Communications equipment - cabinet - O&M cost/unit - $63.15(2/4/2013)

Communications equipment - cabinet - O&M cost/unit - $63.15(2/4/2013)

Signal controller communications hardware - Capital cost/unit - $20274.88(2/4/2013)

Signal controller - communications equipment - Capital cost/unit - $20274.88(2/4/2013)

Adaptive Signal Control Equipment - Capital cost/unit - $6000(2013)

Video Detection - Capital cost/unit - $400(2013)

Video Detection - Capital cost/unit - $400(2013)

Video Detection - Capital cost/unit - $110.47(2013)

Adaptive Signal Control Equipment - Capital cost/unit - $6000(2013)

Adaptive Signal Control Equipment - Capital cost/unit - $6000(2013)

Adaptive Signal Control Equipment - Capital cost/unit - $6000(2013)

Adaptive Signal Control System and Components - Capital cost/unit - $416319(July 2012)

Signal Controller Cabinets (Installed) - Capital cost/unit - $2025(July 2012)

Construction Equipment and Control - Capital cost/unit - $9220(July 2012)

Local Controller Firmware - Capital cost/unit - $3600(July 2012)

QuicNet Pro Central System - Capital cost/unit - $30750(July 2012)

Microwave Presence Detectors - Capital cost/unit - $4156.25(July 2012)

Telemetry (Communication System) - Capital cost/unit - $38178(July 2012)

Adaptive Signal Control Equipment - Capital cost/unit - $34700(01/01/2012)

Adaptive Signal Control Equipment - Capital cost/unit - $34700(01/01/2012)

Adaptive Signal Control Equipment - Capital cost/unit - $34700(01/01/2012)

Adaptive Signal Control Equipment - Capital cost/unit - $34700(01/01/2012)

Adaptive Signal Control Equipment - Capital cost/unit - $34700(01/01/2012)

Adaptive Signal Control Equipment - Capital cost/unit - $34700(01/01/2012)

TMC Hardware for Signal Control - Capital cost/unit - $22500 - O&M cost/unit - $2000 - Lifetime - 5 years(September 2008)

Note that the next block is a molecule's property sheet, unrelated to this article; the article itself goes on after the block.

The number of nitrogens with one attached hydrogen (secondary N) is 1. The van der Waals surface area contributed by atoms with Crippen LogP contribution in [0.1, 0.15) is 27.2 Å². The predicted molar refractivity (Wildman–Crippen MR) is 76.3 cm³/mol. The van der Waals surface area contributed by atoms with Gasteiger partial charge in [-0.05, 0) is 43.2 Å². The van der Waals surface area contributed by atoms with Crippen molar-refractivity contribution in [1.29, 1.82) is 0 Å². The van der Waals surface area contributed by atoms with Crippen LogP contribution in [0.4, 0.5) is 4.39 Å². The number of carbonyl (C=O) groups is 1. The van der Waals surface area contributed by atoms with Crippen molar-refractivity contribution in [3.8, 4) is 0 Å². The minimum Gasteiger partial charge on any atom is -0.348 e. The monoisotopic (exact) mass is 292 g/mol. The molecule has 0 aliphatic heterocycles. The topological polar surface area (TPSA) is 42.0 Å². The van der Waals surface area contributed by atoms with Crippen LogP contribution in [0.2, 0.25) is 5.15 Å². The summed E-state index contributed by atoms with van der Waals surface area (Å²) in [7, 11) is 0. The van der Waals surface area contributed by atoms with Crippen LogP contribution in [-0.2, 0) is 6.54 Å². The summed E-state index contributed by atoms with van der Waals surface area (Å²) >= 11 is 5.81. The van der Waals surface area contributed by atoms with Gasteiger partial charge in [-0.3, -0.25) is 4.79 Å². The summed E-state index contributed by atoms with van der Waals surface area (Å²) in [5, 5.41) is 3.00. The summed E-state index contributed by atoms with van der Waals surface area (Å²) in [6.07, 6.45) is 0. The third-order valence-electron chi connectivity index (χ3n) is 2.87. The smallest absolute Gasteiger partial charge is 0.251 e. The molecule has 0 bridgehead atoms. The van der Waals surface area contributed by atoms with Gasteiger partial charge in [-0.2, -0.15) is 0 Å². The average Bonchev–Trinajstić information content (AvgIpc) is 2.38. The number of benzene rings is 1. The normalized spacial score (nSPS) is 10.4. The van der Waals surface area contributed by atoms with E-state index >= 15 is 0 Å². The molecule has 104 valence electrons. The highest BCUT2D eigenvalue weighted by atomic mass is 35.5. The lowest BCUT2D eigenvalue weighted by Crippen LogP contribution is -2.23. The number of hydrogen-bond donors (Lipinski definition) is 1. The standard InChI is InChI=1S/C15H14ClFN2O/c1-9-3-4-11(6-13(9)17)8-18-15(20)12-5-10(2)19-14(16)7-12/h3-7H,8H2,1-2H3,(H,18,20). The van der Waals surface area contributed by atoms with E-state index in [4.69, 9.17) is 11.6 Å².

Fiber optic Cable Installation - Capital cost/unit - $35700 - O&M cost/unit - $180 - Lifetime - 10 years(06/30/2006)

Signal Controller - Capital cost/unit - $17900 - O&M cost/unit - $90 - Lifetime - 10 years(06/30/2006)

Conduit Design and Installation - Corridor - Capital cost/unit - $414100 - O&M cost/unit - $2070 - Lifetime - 10 years(06/30/2006)

Machine Vision Sensor at Intersection - Capital cost/unit - $234200 - O&M cost/unit - $1170 - Lifetime - 10 years(06/30/2006)

Signal Controller Upgrade for Signal Control - Capital cost/unit - $3100 - O&M cost/unit - $20 - Lifetime - 10 years(06/30/2006)

Wireless Communications, Low Usage - Capital cost/unit - $4000 - O&M cost/unit - $20 - Lifetime - 10 years(06/30/2006)

Labor for Signal Control - Capital cost/unit - $95000 - O&M cost/unit - $100000(06/30/2006)

Service Cabinet - Capital cost/unit - $2900 - O&M cost/unit - $10 - Lifetime - 10 years(06/30/2006)

Machine Vision Sensor at Intersection - Capital cost/unit - $25500 - O&M cost/unit - $500 - Lifetime - 5 years(6/26/28/2005)

Inductive Loop Surveillance at Intersection - Capital cost/unit - $9000 - O&M cost/unit - $500 - Lifetime - 3 years(6/26/28/2005)

Telephone Drop - Capital cost/unit - $2900 - O&M cost/unit - $600 - Lifetime - 10 years(6/26/28/2005)

Adaptive Traffic Signal Control System - Capital cost/unit - $85000 - O&M cost/unit - $13800 - Lifetime - 10 years(6/26/28/2005)

Signal Controller Upgrade for Signal Control - Capital cost/unit - $3500 - Lifetime - 5 years(6/30/2003)

Signal Controller Upgrade for Signal Control - Capital cost/unit - $3050 - Lifetime - 5 years(08/31/2001)

V2I data used to support adaptive signal control applications can reduce fuel consumption by 19 percent in scenarios with 70 percent CV market penetration.(January 2018)

V2I data used to support adaptive signal control applications can reduce rear-end conflicts by 46 to 54 percent in scenarios with 10 percent CV market penetration.(January 2018)

V2I data used to support adaptive signal control networks can reduce delay up to 30 percent in scenarios with greater than 60 percent CV market penetration.(January 2018)

A SCOOT adaptive traffic signal control system provided a 12 to 21 percent savings in end-to-end travel times across a two-mile corridor in Ann Arbor, Michigan.(December 2016)

Smart red-light extension (RLE) systems can predict red-light running events and immediately extend intersection clearance times to improve safety.(January 2016)

Sixty-six percent of drivers changed their route following information provided by Iowa 511 system.(July 2015)

Intersections with dilemma zone protection can improve safety by more than 20 percent with only a two percent reduction in efficiency.(6/15/2015)

Adaptive traffic signal system reduces travel times by 1 to 4 percent on a congested arterial.(June 10, 2015)

A real-time adaptive traffic signal control algorithm supported by connected vehicle data can reduce delay by 6 to 16.6 percent depending on traffic demand and the connected vehicle market penetration rate.(January 2015)